Washington, DC – The United States expressed hope on Thursday that diplomacy was working as Washington earlier asked the Houthis in Yemen to first cease their launches of missiles followed by a cessation of airstrikes in all populated areas by the Saudi-led coalition.
Replying to questions from IAT, at the State Department off-camera, on-the-record briefing, Robert Palladino, Deputy Spokesperson said, “Based upon conversations that we have been having – diplomatic conversations, as well as intelligence, as well as other things that now – there is positive movement.”
Asked to elaborate on US talks with the warring parties, Palladino said, “We are having dialogue with a wide range of Yemeni interlocutors and international partners on this, and we are engaged.”
Earlier on Wednesday, Palladino had reiterated the calls for cessation of hostilities in Yemen saying: “We’re calling that the Houthis must cease missile and UAV strikes into Saudi Arabia and the United Arab Emirates immediately. And as soon as this happens, the Saudi-led coalition must cease airstrikes in all populated areas.”
On Thursday, pressed to clarify on the sequencing for a ceasefire, and not a call for a mutual cessation of hostilities, Palladino tried to explain, “A little good faith up front, I think would be a good thing as we move forward,” adding, “First thing is stop – cessation in the hostilities and then push forward on the political engagement.”
Not satisfied with his explanation, the journalists persisted in getting a clarification on sequencing and Palladino replied: “Our Saudi and Emirate partners, it’s – they have a right to defend their borders. We continue to support that right, and we call on the Houthis to cease missile and UAV strikes into Saudi Arabia and the United Arab Emirates immediately, and then the rest of the progression can continue.”
On a political solution to the conflict in Yemen, Palladino said, “As far as the political process goes, we are calling on all parties to support the United Nations Special Envoy Martin Griffiths in finding a peaceful solution to the conflict based upon the agreed references, and that’s the national dialogue, the United Nations Security Council Resolution 2216, and the Gulf and the GCC initiative as well.”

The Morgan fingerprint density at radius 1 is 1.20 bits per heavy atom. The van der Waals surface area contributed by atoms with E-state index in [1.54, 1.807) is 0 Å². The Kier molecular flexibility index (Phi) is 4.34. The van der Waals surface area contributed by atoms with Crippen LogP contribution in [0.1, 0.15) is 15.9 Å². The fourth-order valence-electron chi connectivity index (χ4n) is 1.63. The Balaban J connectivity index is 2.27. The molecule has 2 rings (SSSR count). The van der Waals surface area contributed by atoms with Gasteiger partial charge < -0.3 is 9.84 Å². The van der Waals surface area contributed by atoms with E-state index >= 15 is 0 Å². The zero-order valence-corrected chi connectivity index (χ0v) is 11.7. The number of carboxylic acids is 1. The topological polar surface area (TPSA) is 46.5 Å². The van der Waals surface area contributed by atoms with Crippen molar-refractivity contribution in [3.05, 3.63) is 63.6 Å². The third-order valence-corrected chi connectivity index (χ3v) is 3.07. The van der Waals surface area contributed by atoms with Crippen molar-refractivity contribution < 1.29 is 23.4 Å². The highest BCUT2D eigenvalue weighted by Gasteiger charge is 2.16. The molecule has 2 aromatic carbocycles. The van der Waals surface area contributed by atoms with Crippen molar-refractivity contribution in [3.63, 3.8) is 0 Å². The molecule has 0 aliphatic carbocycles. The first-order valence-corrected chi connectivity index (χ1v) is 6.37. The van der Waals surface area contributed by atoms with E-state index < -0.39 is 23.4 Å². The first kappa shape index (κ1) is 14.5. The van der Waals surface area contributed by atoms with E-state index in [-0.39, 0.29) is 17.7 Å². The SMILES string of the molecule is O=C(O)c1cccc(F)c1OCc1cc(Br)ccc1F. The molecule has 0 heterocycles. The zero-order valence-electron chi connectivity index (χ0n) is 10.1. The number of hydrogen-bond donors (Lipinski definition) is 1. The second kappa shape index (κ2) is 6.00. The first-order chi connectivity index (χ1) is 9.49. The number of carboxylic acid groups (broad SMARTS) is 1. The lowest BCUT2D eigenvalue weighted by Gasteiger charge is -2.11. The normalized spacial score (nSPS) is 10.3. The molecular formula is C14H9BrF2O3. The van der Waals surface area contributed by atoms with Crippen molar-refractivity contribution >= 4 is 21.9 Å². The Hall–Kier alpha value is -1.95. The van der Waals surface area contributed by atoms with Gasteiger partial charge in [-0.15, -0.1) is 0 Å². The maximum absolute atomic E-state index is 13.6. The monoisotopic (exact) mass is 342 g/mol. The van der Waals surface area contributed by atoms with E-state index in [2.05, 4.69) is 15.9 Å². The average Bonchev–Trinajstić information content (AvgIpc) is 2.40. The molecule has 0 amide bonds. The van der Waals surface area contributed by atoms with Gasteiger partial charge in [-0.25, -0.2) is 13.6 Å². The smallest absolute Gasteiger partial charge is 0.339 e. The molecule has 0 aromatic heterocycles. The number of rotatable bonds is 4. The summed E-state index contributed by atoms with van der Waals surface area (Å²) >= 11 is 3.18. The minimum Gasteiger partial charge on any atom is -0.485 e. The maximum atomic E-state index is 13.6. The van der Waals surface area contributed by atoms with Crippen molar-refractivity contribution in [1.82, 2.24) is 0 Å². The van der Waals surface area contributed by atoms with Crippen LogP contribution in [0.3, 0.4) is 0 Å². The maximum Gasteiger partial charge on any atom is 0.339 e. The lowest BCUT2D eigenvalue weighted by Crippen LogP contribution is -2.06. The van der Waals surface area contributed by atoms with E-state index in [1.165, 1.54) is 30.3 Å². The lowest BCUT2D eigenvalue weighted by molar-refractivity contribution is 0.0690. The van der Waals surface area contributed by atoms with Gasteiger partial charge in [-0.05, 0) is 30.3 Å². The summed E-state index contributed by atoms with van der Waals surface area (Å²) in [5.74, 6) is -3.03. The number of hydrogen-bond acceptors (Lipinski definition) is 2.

Detailing the expectations of the US, spokesperson Palladino noted: “We want to see the parties engaging in the United Nations special envoy’s consultations in good faith, and we believe that the cessation of hostilities will provide the best basis for that.”
Palladino further stressed the need for dialogue saying, “We’ve always said that an enduring solution will only come through a comprehensive political agreement, and that’s going to require compromise. We’ve also always supported comprehensive peace negotiations under the auspices of the United Nations, and we’ve supported the United Nations special envoy’s efforts to restart talks of those parties.”
Summing up, Palladino said, “Our message is end the conflict, replace the conflict with compromise, and allow the Yemeni people to heal through peace and reconstruction.”
Thousands of civilians have died in the three-and-a-half-year civil war between forces loyal to President Abd Rabbu Mansour Hadi, supported by a coalition of Saudi Arabia and the United Arab Emirates, and the Houthi rebels who have the tacit support of the Iranian regime.
Although there is a possibility now that the conflict may be coming to an end, it has led to the world’s worst man-made humanitarian crisis, with 14 million Yemenis facing famine and 22 million dependent on humanitarian assistance for survival.